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So what I’m wondering about is how research positions in government run research labs with organisations like Australia’s CSIRO or America’s FFRDC labs compare with equivalent positions in academia and industry.

What are their pay and conditions like, relatively speaking? How much job security do you have? How much control do you get over your topic of research?

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    In the US, the organizations of interest would be the Department of Energy's national laboratories and other Federally Funded Research and Development Centers (FFRDC) under NASA, USDA, NIH, and the Department of Defense. DARPA is a funding agency that gives out grants rather than conducting research in house. – Brian Borchers Dec 8 '19 at 3:26
  • @BrianBorchers Okay, then. My mistake. Assume that I’m asking about them, then, rather than DARPA. – nick012000 Dec 8 '19 at 3:38
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    Since there haven't been other comments/answers yet, it may help to edit Brian's suggestions into your post. – Tyberius Dec 8 '19 at 4:06
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    Even within DOE there are large differences between Office of Science (Lawrence Berkeley, Argonne), NNSA (Lawrence Livermore, Los Alamos), and others (Knolls Atomic Power and NREL). Talk to people who work in various places, either grads of your program or at conferences. – Jon Custer Dec 8 '19 at 19:38
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So what I’m wondering about is how research positions in government run research labs with organisations like Australia’s CSIRO or America’s FFRDC labs compare with equivalent positions in academia and industry.

I work for a US Government Research Agency, so here is an answer based upon my experience (i.e., n = 1):

What are their pay and conditions like, relatively speaking?

In this US, some labs are run by contractors (e.g., some DOE labs like Sandia). Others are run by the federal government (e.g., other DOE labs). I am an employee of the US federal government. OPM describes our benefits (link here) and the GS pay scale is here for 2019. Most research scientists are between a GS-11 and G-15, which a post doc starting as a GS-11 or 12 depending upon the agency. Some federal scientist become Senior Positions (ST), which are above the GS pay scale (OPM page here).

Most research positions in the US Government are "Research Grade Evaluation" (link here, which means we have a review ever 4 years (similar to tenure), where the panel of our peers can recommend our we say in the same pay grade, be promoted, or demoted a level. Some agencies like NOAA and DOD have switched to pay bands rather than the GS pay scale.

How much job security do you have?

Probably similar to a US public academia setting. But, rather than be subject to the whims of state-level politics (US public universities), we are subject to federal politics.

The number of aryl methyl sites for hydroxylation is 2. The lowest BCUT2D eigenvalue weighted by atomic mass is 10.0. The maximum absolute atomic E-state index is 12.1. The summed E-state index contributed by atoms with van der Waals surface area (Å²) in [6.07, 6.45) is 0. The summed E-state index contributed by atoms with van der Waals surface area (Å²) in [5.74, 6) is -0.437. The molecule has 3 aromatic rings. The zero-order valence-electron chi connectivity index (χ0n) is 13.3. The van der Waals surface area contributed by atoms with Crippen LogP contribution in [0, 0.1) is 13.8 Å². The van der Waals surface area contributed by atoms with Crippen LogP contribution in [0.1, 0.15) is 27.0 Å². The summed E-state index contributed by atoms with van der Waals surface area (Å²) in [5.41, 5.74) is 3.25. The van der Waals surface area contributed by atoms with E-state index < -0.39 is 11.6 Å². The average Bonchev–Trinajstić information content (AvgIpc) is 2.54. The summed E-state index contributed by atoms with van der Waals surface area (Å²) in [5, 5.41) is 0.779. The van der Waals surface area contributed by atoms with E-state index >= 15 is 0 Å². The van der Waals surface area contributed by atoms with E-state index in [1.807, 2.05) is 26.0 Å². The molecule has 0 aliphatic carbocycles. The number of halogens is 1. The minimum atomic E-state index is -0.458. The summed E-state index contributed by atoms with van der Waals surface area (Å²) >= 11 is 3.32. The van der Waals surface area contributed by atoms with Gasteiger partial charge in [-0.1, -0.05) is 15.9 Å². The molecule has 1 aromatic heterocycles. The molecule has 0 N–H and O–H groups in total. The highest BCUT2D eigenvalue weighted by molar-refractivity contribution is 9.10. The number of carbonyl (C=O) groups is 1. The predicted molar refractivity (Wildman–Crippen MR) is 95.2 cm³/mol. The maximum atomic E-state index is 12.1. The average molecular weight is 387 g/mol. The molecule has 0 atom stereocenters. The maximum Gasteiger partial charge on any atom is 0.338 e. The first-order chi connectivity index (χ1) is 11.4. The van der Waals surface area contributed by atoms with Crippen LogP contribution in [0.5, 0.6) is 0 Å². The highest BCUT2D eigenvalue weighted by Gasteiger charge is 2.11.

How much control do you get over your topic of research?

This depends upon the position. I am free to study anything falling within the mission area of my agency and my local center, as long as I obtain funding for it through internal or external funding mechanisms. This is less than an academic in theory, but in practice, if you like the applied science of your agency, this is enough freedom for many people including me. Plus, I like directly working with managers to see my research applied.

Here is a link to an obligatory PhD Comic on Intellectual Freedom.

Last, as another answer noted, your questions are largely specific to a given organization. I suggest researching different agencies you might like to work for and reaching out to researchers at those agencies to conduct information interviews. During those interviews, ask similar questions to the ones you posed here.

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Conditions, pay, research autonomy are all highly dependent not only on whether you are in an FFRDC or academia, but where within those institutions you work. Given this, it isn't possible to give an all encompassing answer to your question.

What I can tell you for sure is that whether you work in an FFRDC or academia, funding tends to dictate the type of work you do. This is especially true if the academic research is funded by an agency with a clear deliverable. Although the exact topic may not be as flexible, working in FFRDCs and academia tend to allow for more autonomy in how you approach the problems presented to you. To work on a topic you care about, you'll have to either maneuver within those organizations onto a project that interests you or go to different organizations.

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